Study co-author Janice Beitz, a professor at the Rutgers School of Nursing-Camden, said researchers used data from interviews conducted with 16 nursing professors who said they were the victims of social bullying in an academic nursing workplace.
She said the participants described in detail instances in which they said they were slandered, isolated, physically threatened, lied to, or given unrealistic workloads. The participants in the study were primarily non-tenured female faculty teaching in U.S. baccalaureate programs.
"Not many people look at bullying in the academic environment," Beitz said in a statement. "We wanted to raise awareness of it."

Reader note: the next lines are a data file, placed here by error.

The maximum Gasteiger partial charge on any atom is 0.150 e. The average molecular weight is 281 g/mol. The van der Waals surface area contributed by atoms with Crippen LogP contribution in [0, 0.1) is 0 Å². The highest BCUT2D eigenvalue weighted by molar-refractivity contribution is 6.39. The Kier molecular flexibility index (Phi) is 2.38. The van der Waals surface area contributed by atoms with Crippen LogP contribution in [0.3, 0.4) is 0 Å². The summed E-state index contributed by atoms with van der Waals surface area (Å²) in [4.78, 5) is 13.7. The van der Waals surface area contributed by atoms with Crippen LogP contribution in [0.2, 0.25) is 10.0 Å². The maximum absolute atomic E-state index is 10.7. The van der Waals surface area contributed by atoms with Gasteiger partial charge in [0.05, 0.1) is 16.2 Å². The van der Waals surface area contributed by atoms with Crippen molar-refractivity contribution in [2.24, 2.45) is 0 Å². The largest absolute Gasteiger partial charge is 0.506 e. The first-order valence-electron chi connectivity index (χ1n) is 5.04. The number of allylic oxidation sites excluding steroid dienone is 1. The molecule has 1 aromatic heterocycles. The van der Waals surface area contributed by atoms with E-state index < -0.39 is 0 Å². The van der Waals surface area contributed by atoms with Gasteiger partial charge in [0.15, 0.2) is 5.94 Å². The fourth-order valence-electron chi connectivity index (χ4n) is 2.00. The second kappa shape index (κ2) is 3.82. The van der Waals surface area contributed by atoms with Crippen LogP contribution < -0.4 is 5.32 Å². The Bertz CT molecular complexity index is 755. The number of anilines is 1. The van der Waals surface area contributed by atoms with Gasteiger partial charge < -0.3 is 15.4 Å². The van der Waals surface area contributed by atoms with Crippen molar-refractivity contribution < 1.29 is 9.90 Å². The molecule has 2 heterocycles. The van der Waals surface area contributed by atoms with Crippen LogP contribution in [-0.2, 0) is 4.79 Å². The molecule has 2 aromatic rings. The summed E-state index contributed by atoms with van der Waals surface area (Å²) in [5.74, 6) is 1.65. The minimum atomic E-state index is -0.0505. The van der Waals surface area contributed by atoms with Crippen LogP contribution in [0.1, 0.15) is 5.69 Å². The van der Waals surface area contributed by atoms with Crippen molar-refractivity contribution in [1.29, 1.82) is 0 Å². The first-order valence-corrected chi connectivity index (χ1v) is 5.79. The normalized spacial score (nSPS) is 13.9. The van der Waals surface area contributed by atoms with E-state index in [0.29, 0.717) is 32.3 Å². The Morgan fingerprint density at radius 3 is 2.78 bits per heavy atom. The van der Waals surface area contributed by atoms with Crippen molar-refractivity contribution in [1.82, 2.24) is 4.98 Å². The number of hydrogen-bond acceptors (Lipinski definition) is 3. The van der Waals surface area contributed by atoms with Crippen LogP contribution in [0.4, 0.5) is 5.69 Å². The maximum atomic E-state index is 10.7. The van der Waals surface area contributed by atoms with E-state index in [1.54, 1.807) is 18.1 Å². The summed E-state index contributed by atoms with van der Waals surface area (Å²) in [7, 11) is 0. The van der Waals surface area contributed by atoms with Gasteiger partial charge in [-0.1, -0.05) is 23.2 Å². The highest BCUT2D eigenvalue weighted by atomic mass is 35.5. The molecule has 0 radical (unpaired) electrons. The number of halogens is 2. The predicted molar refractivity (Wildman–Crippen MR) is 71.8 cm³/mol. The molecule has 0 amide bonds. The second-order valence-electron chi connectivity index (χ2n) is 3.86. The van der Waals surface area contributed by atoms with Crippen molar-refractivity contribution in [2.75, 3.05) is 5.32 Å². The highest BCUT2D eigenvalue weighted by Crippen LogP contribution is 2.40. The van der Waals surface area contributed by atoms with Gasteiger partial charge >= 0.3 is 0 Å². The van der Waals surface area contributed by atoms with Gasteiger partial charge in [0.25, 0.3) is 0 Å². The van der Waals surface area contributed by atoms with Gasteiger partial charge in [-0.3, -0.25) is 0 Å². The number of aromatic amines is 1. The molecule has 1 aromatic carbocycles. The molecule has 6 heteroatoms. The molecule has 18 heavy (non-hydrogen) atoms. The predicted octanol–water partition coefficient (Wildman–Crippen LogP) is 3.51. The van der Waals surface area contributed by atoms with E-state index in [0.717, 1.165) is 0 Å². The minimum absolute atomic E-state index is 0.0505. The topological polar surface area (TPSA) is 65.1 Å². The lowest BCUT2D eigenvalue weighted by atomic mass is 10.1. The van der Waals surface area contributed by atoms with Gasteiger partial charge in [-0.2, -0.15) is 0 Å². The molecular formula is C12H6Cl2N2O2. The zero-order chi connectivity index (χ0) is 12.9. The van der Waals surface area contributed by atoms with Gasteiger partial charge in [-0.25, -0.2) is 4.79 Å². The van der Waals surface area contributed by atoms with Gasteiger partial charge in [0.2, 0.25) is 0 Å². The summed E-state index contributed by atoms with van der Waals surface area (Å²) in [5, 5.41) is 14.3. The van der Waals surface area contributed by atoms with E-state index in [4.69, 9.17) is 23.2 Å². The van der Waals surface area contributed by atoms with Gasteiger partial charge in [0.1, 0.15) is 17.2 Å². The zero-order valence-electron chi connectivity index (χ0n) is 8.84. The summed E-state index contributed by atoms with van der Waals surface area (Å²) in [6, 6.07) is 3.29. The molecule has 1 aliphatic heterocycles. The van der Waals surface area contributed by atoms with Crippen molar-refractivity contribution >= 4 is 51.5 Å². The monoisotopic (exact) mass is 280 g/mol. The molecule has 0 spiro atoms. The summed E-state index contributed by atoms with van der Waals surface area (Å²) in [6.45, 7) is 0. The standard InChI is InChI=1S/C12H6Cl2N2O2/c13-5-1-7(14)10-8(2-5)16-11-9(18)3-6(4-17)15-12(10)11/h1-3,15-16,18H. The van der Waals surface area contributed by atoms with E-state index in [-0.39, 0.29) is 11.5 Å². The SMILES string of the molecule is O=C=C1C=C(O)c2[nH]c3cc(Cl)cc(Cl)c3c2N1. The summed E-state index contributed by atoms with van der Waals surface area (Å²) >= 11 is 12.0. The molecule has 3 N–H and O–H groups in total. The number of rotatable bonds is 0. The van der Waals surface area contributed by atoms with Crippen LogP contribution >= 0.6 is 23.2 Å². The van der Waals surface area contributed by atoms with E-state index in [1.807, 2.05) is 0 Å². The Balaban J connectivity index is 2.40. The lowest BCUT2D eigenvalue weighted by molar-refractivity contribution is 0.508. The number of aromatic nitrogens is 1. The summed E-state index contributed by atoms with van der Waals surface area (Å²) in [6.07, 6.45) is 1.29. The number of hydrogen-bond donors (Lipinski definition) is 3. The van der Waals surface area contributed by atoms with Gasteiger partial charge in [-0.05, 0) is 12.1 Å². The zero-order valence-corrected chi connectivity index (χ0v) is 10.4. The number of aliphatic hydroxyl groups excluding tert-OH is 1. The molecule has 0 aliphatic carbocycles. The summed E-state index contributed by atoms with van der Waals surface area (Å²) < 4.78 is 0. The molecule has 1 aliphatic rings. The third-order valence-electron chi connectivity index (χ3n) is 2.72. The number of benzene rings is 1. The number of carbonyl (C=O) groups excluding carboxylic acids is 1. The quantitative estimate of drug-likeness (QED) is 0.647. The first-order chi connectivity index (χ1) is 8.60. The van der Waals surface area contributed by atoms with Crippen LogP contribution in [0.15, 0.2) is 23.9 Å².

Beitz noted the most common cases of bullying involve academic administrators targeting faculty, but in some cases, faculty are bullying other faculty members or their administrative superiors.
Bullies might be threatened by a fellow academic's qualifications and scholarship, or victims might be targeted because they are perceived as weak, Beitz said.
The findings appeared in Nurse Educator.
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